4XXError: Number of 4xx client errors
5XXError: Number of 5xx server errors
Count: Total number of requests
Use Metric Math to calculate the availability:
To calculate average latency, use the
Sum statistics provided by CloudWatch:
Suppose you have a Lambda function with the following metric:
Duration: Time taken to execute the function
Use Metric Math to calculate the average latency:
4.2.3 Error Rate¶
To calculate the error rate, divide the number of failed requests by the total number of requests:
Using the API Gateway example from before:
4.4 Defining and Monitoring SLOs¶
4.4.1 Setting Realistic Targets¶
Define SLO targets based on user expectations and historical performance data. Set achievable targets to ensure a balance between service reliability and resource utilization.
4.4.2 Monitoring SLOs with CloudWatch¶
Create CloudWatch Alarms to monitor your SLIs and notify you when they approach or breach SLO targets. This enables you to proactively address issues and maintain service reliability.
4.4.3 Reviewing and Adjusting SLOs¶
Periodically review your SLOs to ensure they remain relevant as your service evolves. Adjust targets if necessary and communicate any changes to stakeholders.
4.5 Defining and Measuring SLAs¶
4.5.1 Setting Realistic Targets¶
Define SLA targets based on historical performance data and user expectations. Set achievable targets to ensure a balance between service reliability and resource utilization.
4.5.2 Monitoring and Alerting¶
Set up CloudWatch Alarms to monitor SLIs and notify you when they approach or breach SLA targets. This enables you to proactively address issues and maintain service reliability.
4.5.3 Regularly Reviewing SLAs¶
Periodically review SLAs to ensure they remain relevant as your service evolves. Adjust targets if necessary and communicate any changes to stakeholders.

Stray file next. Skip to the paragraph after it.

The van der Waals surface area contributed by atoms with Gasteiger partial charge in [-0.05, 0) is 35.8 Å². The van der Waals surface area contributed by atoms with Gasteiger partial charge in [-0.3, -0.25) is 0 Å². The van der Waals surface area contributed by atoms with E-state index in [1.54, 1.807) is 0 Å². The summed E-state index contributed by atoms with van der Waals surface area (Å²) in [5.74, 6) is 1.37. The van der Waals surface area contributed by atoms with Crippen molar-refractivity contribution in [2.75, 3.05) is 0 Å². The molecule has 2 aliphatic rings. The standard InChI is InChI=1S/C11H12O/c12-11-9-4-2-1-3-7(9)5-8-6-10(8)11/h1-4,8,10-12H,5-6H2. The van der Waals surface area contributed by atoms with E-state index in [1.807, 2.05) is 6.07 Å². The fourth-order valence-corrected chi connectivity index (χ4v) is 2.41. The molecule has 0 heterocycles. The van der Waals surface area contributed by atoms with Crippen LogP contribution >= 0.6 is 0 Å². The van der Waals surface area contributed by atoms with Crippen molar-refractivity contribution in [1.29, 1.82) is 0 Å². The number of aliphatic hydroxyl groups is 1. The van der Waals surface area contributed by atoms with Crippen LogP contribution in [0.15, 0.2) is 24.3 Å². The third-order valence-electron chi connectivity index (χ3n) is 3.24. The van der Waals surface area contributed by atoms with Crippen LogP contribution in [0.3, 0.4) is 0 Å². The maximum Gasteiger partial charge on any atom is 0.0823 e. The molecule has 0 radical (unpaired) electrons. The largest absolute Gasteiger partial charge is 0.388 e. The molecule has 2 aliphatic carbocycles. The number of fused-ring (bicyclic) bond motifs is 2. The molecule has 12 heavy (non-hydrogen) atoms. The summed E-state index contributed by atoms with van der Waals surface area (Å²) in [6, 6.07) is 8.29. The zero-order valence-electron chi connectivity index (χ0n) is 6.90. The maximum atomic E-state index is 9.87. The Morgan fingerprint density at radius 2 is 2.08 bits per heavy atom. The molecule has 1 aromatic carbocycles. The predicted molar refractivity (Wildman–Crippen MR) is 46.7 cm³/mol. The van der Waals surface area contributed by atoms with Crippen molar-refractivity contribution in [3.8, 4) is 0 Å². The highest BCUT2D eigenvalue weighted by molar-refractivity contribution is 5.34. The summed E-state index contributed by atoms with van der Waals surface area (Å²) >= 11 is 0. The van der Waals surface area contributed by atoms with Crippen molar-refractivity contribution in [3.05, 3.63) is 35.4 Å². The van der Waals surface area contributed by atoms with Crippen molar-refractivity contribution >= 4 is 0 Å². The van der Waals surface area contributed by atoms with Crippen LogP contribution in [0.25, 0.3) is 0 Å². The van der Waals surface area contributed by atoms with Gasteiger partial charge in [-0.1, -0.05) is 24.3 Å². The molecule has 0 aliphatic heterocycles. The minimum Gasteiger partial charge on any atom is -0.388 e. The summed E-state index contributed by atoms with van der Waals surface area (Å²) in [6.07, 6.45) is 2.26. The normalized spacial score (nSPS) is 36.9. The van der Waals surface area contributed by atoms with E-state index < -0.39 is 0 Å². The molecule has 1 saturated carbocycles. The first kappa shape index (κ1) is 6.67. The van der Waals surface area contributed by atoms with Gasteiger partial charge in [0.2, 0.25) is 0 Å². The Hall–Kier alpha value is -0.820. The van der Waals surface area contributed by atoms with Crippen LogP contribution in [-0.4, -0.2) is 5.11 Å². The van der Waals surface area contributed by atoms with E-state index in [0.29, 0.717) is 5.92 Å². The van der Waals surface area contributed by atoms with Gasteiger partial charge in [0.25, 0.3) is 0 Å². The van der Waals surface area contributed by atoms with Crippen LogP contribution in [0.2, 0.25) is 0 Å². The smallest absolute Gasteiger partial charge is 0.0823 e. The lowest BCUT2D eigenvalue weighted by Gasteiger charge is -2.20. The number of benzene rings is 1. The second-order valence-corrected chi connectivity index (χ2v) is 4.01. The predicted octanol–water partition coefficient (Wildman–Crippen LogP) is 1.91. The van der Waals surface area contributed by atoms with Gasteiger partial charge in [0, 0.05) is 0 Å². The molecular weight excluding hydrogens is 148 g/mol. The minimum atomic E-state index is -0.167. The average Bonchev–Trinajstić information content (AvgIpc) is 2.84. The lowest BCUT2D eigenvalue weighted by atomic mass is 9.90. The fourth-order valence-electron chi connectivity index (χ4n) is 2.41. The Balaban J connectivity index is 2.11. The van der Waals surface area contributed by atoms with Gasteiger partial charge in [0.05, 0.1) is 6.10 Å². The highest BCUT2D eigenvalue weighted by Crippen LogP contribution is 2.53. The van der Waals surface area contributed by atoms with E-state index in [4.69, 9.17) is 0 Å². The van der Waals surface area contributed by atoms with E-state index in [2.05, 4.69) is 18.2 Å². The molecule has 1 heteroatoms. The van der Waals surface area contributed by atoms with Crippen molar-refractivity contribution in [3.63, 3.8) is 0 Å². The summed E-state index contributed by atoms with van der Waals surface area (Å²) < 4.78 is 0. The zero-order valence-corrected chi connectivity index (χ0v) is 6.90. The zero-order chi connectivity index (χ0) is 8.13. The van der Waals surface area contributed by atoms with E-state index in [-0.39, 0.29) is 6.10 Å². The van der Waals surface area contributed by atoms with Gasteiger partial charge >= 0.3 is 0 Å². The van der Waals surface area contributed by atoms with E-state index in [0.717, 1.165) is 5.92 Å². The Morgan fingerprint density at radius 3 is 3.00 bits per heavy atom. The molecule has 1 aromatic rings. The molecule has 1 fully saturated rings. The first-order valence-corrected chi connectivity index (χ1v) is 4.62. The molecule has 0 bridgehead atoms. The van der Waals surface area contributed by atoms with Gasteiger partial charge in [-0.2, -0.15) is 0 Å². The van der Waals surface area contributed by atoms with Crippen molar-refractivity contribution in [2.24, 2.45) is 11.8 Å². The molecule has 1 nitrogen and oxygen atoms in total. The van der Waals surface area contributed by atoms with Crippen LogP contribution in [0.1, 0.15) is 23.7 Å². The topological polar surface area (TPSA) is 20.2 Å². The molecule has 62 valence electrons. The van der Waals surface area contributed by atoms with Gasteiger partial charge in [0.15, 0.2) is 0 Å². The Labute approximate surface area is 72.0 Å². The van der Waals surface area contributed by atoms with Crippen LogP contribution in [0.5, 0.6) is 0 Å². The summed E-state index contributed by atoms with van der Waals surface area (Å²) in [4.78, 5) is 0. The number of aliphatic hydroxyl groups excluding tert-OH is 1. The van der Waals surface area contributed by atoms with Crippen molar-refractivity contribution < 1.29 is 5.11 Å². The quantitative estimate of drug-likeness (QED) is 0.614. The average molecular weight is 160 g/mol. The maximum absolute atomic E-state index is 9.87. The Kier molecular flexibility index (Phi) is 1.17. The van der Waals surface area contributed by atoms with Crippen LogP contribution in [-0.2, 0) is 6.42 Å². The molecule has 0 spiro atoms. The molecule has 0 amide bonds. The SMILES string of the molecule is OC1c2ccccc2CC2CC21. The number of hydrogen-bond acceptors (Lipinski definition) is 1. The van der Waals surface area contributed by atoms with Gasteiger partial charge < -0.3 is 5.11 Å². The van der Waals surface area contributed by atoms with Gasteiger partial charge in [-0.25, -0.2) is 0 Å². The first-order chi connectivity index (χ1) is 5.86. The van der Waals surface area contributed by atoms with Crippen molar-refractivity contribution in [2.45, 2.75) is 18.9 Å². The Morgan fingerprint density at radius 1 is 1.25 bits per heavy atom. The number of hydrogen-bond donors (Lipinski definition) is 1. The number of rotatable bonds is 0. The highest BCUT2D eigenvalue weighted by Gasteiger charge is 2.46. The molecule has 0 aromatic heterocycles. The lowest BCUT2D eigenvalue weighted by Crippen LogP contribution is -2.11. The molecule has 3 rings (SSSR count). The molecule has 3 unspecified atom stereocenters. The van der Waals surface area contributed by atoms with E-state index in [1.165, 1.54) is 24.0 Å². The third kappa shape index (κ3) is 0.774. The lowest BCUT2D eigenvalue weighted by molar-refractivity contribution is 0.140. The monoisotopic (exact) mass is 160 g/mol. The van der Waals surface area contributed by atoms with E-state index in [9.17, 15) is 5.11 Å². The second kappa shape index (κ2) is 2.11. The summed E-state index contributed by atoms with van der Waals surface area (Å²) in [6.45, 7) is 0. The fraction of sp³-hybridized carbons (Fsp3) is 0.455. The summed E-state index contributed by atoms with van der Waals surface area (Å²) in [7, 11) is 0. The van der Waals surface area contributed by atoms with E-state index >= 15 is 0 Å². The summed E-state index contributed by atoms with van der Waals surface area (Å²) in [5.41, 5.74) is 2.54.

4.6 Measuring SLA or SLO Performance Over a Set Period¶
To measure SLA or SLO performance over a set period, such as a calendar month, use CloudWatch metric data with custom time ranges.
Suppose you have an API Gateway with an SLO target of 99.9% availability. To measure the availability for the month of April, use the following Metric Math expression:
Then, configure the CloudWatch metric data query with a custom time range:
- Start Time:
- End Time:
2592000(30 days in seconds)
Finally, use the
AVG statistic to calculate the average availability over the month. If the average availability is equal to or greater than the SLO target, you have met your objective.
Key Performance Indicators (KPIs) a.k.a 'Golden Signals' must align to business and stake-holder requirements. Calculating SLIs, SLOs, and SLAs using Amazon CloudWatch and Metric Math is crucial for managing service reliability. Follow the best practices outlined in this guide to effectively monitor and maintain the performance of your AWS resources. Remember to enable Detailed Monitoring, organize metrics with Namespaces and Dimensions, use Metric Math for SLI calculations, set realistic SLO and SLA targets, and establish monitoring and alerting systems with CloudWatch Alarms. By applying these best practices, you can ensure optimal service reliability, better resource utilization, and improved customer satisfaction.